Bad wives and bitches
I’m rereading bits of Rachel Zucker’s The Bad Wife Handbook and a collection of essays called The Bitch in the House, edited by Cathi Hanauer. Both of these books have new resonance for me now that motherhood is imminent.
For example, this part of a long sequence poem called “Squirrel in a Palm Tree”:
I am equally and at once estranged from the person I knew as I and from the mossy being made so carefully
the child becomes a wedge between actions and self like a cyclone of gauze wraps himself around my mothering / and makes a hollow form
cocoon around a maelstrom
Or this one, called “Autography 8,” which strikes me to the core in a quiet, chilling way:
What the mother will not
[myriad] say. Many
to secret. This is not just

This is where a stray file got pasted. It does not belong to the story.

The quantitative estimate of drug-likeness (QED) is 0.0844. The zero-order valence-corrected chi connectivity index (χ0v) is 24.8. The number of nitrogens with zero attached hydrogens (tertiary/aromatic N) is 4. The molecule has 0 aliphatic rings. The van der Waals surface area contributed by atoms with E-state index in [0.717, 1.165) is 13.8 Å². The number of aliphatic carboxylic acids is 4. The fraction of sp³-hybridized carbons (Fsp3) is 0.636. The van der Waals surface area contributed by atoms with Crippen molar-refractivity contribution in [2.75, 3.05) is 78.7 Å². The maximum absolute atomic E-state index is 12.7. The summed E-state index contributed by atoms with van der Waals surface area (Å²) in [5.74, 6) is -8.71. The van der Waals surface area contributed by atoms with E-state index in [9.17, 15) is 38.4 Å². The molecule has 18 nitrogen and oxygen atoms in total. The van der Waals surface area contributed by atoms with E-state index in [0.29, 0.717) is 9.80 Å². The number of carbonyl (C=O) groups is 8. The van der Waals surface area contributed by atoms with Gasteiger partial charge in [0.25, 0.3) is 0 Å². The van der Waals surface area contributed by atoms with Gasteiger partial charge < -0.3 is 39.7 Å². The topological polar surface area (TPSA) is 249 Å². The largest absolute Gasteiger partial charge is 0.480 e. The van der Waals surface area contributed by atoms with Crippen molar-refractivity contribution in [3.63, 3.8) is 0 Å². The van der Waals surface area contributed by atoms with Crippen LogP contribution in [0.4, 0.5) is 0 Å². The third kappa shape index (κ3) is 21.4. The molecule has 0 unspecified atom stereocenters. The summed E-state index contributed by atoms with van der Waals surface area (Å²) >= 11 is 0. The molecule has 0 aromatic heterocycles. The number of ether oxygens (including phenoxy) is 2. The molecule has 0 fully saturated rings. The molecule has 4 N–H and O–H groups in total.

about being a woman. No one
believes mothers are, anyway.
They want to know how many
her love is
and want more.
Silence keeps them
safe so she
Mute, mute, muter (her
mouth’s a busted clasp).
As Louisa Thomas says in her very good review of The Bad Wife Handbook, “This is classic Zucker: pessimistic, but ultimately affirming.”
At the end of “Autography 17,” she remarks, “A reader, anonymous, suggested my poems would be better / if the marriage/motherhood stuff wasn’t so literal. / Life too, I’d say.”
The Bitch in the House can be much less affirming, though its twenty-six authors cover the gamut of emotion from bitterness to joy. There’s also a certain comfort in knowing that one’s struggles, doubts, fears, desires, experiences, victories are shared. We are not alone.